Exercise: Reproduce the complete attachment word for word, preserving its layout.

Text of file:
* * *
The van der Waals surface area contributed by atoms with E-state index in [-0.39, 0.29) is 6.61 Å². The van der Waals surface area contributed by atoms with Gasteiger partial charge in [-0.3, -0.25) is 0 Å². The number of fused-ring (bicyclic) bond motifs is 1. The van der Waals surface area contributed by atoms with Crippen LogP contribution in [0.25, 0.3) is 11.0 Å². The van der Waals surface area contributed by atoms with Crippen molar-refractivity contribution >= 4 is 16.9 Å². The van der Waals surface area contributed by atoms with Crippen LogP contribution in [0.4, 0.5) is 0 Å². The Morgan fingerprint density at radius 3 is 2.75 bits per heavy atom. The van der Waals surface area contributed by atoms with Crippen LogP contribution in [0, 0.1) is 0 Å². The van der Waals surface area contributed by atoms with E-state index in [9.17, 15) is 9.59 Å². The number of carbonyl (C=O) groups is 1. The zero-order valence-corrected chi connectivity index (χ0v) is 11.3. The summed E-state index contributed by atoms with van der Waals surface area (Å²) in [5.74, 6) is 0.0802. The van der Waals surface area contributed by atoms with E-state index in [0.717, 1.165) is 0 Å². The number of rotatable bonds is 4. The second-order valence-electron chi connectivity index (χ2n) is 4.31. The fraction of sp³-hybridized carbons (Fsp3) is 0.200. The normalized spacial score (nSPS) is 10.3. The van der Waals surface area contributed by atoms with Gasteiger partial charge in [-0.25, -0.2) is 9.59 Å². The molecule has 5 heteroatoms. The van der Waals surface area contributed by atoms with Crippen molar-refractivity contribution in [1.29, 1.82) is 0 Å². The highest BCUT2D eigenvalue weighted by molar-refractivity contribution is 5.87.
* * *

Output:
The van der Waals surface area contributed by atoms with E-state index in [-0.39, 0.29) is 6.61 Å². The van der Waals surface area contributed by atoms with Gasteiger partial charge in [-0.3, -0.25) is 0 Å². The number of fused-ring (bicyclic) bond motifs is 1. The van der Waals surface area contributed by atoms with Crippen LogP contribution in [0.25, 0.3) is 11.0 Å². The van der Waals surface area contributed by atoms with Crippen molar-refractivity contribution >= 4 is 16.9 Å². The van der Waals surface area contributed by atoms with Crippen LogP contribution in [0.4, 0.5) is 0 Å². The Morgan fingerprint density at radius 3 is 2.75 bits per heavy atom. The van der Waals surface area contributed by atoms with Crippen LogP contribution in [0, 0.1) is 0 Å². The van der Waals surface area contributed by atoms with E-state index in [9.17, 15) is 9.59 Å². The number of carbonyl (C=O) groups is 1. The zero-order valence-corrected chi connectivity index (χ0v) is 11.3. The summed E-state index contributed by atoms with van der Waals surface area (Å²) in [5.74, 6) is 0.0802. The van der Waals surface area contributed by atoms with E-state index in [0.717, 1.165) is 0 Å². The number of rotatable bonds is 4. The second-order valence-electron chi connectivity index (χ2n) is 4.31. The fraction of sp³-hybridized carbons (Fsp3) is 0.200. The normalized spacial score (nSPS) is 10.3. The van der Waals surface area contributed by atoms with Gasteiger partial charge in [-0.25, -0.2) is 9.59 Å². The molecule has 5 heteroatoms. The van der Waals surface area contributed by atoms with Crippen molar-refractivity contribution in [1.29, 1.82) is 0 Å². The highest BCUT2D eigenvalue weighted by molar-refractivity contribution is 5.87.